An assisted living facility was sued for negligence after a resident with dementia was discovered lying on train tracks and
suffering from cold exposure eight hours after wandering off during a
group field trip to a local high school concert.
The woman's guardian filed the suit against the assisted living facility and the home's activity
director following the Dec. 2, 2007 incident.
The woman suffered from various psychological and
physical conditions, severe dementia and Alzheimer's disease and
required full-time supervision by staff, according to the lawsuit.
The home's activity director and an assistant took between
seven and 10 residents to a concert at a high school, the suit said. After arriving at the high school, the woman wandered away unnoticed and
was found approximately eight hours later just one mile away from the
high school, lying on train tracks with visible injuries she had
suffered from falling down and from being exposed to cold temperatures
for an extended amount of time, the suit said. For more, read the story.
A mobile, dependent, cognitively impaired patient should never be
permitted to wander or elope undetected and unsupervised. A nursing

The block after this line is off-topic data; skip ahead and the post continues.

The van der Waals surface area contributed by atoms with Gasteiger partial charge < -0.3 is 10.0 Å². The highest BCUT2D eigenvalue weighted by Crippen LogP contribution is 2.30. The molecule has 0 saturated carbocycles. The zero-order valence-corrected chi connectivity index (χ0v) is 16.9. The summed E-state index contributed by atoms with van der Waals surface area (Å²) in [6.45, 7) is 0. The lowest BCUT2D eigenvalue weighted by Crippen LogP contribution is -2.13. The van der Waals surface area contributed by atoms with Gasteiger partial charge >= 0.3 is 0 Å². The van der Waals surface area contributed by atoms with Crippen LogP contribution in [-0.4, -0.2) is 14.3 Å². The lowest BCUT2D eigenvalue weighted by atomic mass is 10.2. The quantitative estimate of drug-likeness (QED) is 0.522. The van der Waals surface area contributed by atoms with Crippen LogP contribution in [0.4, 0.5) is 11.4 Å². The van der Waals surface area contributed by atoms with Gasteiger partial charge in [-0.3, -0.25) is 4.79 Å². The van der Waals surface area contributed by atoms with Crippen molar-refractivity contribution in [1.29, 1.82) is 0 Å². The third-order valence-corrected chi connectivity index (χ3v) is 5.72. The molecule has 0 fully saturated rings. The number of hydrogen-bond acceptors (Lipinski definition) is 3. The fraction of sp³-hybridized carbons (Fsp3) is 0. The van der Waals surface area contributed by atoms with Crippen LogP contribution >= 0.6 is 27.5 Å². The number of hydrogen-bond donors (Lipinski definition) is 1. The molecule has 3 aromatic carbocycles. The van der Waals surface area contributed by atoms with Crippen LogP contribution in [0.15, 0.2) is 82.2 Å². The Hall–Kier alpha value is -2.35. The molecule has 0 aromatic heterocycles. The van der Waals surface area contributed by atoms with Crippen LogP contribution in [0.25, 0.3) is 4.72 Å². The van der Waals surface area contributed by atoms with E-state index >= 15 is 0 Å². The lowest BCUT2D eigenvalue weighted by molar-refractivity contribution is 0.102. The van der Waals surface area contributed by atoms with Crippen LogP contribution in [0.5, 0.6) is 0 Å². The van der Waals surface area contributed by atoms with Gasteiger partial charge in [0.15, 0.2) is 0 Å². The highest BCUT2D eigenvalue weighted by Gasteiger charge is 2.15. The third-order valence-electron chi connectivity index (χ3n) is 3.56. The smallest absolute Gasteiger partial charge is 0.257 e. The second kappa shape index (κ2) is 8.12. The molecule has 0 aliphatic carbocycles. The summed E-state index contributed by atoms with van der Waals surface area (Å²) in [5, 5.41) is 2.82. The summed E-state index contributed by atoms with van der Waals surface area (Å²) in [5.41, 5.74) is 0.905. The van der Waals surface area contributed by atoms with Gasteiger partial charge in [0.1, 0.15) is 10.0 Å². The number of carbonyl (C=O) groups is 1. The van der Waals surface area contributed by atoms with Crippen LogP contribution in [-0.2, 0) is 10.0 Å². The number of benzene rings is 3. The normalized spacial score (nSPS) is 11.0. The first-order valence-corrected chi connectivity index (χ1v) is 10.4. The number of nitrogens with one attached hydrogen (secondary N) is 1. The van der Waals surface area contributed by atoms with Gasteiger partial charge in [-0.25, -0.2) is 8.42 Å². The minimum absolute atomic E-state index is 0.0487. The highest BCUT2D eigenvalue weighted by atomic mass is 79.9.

home or assisted living facility must recognize the risk of wandering
or eloping and take immediate steps to ensure the patient’s safety.
Staff should be educated and warned about the patient’s risk of
wandering or eloping. The nursing home or assisted living facility
should also use electronic alarms that will notify staff immediately
when the patient leaves the facility or a safe area in or around the
Elopement occurs when a patient who lacks safety awareness leaves a
nursing home or assisted living facility or a safe area within or
outside the facility without the knowledge of the facility’s staff and
without proper supervision. A patient who elopes is at risk of heat or
cold exposure, dehydration, drowning, getting struck by a motor
vehicle, and falling. Facility policies should clearly define the
procedures for monitoring and managing patients at risk for elopement
and otherwise minimize the risk that a patient will leave the facility
or a safe area without authorization or appropriate supervision. In
addition, the patient’s care plan should address the potential for
elopement. A nursing home or assisted living facility’s disaster and
emergency preparedness plan should include a plan to locate a missing
patient who has eloped.
Robert W. Carter, Jr. is a Virginia attorney whose law practice is
dedicated to protecting the rights of the victims of nursing
home and assisted living neglect and abuse in Richmond, Roanoke,
Norfolk, Lynchburg, Danville, Charlottesville, and across Virginia.
Posted on Wed, April 29, 2009
by Robert Carter